Attorney General William Barr stunned viewers Wednesday when he said that it’s not necessarily racism when police repeatedly treat Black people differently than white people.
“I think there are some situations where statistics would suggest that they are treated differently, but I don’t think that that’s necessarily racism,” Barr said.
The attorney general also disputed the idea that the criminal justice system treats Black people more harshly, as research broadly shows it does.
“No, I don’t think there are two justice systems,” he said. “I think the narrative that the police are on some epidemic of shooting unarmed Black men is simply a false narrative, and also the narrative that that’s based on race.”
Wolf confronted Barr with a remark he’d made to ABC in July, quoting him as saying, “I do think it is a widespread phenomenon that African American males, in particular, are treated with extra suspicion and maybe not given the benefit of the doubt.”
“That’s what I just said,” Barr responded. Perplexed, Wolf asked, “But doesn’t that sound like systemic racism?” Barr began nitpicking the language: “No. To me, the word systemic means that it’s built into the institution.”
What the attorney general acknowledged to be true is, in fact, systemic racism. Racism against Black people has been built into the American system since white settlers colonized the land and then spent centuries enslaving Black people and legalizing discrimination against them. The lingering effects of those practices are what fuel the racism Black Americans face today, sometimes directly costing them their lives.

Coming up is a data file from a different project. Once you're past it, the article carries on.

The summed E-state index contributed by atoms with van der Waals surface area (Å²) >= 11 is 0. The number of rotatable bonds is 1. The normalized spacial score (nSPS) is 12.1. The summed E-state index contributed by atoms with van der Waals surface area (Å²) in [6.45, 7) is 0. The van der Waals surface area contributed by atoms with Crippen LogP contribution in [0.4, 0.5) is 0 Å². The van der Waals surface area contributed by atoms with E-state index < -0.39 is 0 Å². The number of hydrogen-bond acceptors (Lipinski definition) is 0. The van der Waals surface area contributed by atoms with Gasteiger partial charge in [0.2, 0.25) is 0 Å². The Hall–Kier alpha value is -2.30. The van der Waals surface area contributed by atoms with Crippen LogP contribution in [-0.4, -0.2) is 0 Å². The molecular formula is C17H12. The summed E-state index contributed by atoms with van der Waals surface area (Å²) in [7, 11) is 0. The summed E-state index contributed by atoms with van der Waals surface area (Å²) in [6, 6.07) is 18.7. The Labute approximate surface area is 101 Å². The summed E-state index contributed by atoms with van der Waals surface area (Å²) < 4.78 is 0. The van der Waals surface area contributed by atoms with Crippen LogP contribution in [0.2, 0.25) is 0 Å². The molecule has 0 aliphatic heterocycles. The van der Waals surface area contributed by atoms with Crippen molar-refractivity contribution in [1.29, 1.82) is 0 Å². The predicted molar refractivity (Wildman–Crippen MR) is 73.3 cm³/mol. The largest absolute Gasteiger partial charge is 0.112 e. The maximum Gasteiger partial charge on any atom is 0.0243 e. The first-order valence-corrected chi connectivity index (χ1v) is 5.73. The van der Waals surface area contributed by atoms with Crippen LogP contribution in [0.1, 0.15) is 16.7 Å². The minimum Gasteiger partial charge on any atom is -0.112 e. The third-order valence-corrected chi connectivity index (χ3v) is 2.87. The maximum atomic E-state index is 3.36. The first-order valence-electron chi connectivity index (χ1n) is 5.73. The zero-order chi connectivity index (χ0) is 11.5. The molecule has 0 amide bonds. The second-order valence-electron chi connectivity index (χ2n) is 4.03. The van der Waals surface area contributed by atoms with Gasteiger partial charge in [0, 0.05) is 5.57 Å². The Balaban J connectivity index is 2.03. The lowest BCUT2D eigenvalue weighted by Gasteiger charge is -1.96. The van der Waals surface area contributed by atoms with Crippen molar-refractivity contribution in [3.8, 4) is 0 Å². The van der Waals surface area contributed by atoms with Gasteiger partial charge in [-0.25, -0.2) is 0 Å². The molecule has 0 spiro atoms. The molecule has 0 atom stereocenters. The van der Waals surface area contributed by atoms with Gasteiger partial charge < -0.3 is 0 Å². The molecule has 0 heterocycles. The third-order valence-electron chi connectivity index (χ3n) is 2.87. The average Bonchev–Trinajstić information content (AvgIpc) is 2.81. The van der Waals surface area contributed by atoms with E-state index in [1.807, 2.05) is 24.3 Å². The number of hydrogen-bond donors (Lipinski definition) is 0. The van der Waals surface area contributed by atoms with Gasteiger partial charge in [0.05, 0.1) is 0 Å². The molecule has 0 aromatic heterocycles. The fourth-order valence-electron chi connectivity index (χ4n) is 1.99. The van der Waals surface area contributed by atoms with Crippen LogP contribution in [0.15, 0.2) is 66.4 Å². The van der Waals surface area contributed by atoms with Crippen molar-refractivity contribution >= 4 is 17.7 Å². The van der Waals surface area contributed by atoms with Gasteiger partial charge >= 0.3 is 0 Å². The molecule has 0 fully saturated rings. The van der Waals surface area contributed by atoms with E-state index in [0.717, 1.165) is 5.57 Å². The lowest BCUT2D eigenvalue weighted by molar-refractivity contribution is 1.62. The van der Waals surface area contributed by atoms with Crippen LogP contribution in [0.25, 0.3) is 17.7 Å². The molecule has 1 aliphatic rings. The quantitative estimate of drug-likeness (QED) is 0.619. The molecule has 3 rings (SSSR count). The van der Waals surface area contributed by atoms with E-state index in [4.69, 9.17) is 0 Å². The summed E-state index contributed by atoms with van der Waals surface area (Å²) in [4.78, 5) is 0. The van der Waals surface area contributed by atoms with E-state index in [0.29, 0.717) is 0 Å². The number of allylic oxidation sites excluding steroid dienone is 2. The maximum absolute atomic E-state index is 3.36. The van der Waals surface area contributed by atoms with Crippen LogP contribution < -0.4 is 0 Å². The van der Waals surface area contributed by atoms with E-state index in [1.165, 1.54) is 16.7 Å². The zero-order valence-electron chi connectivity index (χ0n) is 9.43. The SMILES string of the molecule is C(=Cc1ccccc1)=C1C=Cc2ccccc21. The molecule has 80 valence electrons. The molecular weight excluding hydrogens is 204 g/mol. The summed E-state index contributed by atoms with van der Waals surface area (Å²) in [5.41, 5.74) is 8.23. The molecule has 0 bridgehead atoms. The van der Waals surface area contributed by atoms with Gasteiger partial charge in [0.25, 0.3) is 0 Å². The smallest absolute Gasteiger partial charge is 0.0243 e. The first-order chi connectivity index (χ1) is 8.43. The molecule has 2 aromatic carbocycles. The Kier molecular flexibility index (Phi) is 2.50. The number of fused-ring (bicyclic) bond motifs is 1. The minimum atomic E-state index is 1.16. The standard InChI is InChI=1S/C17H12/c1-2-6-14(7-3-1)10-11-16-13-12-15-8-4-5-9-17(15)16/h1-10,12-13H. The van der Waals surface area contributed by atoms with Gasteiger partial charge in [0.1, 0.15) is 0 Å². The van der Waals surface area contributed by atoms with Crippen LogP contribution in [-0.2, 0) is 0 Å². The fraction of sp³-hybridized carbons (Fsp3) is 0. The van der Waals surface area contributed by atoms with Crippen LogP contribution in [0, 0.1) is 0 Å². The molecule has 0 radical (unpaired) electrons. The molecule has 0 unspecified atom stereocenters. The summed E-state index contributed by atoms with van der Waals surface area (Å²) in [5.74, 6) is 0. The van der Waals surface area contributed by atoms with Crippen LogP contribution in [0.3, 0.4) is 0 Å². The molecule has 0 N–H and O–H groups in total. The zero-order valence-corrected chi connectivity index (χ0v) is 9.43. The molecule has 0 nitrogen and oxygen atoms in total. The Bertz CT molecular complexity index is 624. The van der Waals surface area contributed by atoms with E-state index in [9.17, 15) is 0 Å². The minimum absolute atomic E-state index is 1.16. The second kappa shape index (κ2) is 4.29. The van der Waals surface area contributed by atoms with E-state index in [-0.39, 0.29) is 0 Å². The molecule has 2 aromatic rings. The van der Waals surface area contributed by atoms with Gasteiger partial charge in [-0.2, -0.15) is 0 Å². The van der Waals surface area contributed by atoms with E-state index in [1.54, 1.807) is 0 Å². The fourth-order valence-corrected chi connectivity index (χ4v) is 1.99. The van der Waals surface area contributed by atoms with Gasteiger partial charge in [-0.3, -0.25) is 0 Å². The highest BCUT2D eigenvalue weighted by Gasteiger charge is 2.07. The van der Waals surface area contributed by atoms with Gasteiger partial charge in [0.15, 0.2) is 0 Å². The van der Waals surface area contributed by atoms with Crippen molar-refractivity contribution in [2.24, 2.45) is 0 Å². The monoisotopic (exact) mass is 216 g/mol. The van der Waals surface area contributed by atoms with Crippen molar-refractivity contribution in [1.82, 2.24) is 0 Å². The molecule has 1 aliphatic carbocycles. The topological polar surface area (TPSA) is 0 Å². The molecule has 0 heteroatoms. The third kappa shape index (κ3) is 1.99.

President Donald Trump, too, said this week that police violence against Black people isn’t a systemic issue. “I don’t believe that,” he said. “I think the police do an incredible job, and I think you do have some bad apples.”
Trump was speaking at a roundtable event in Kenosha, Wisconsin, where police recently shot Jacob Blake, a 29-year-old Black man, in the back seven times, paralyzing him from the waist down.
Barr claimed during his CNN interview that Blake was “in the midst of committing a felony and he was armed.” Wolf corrected him, noting that Blake’s family and lawyers say that a knife might have been nearby but that Blake wasn’t armed with it. Barr stood by his claim about the case, which remains under investigation by the Wisconsin Department of Justice and the FBI.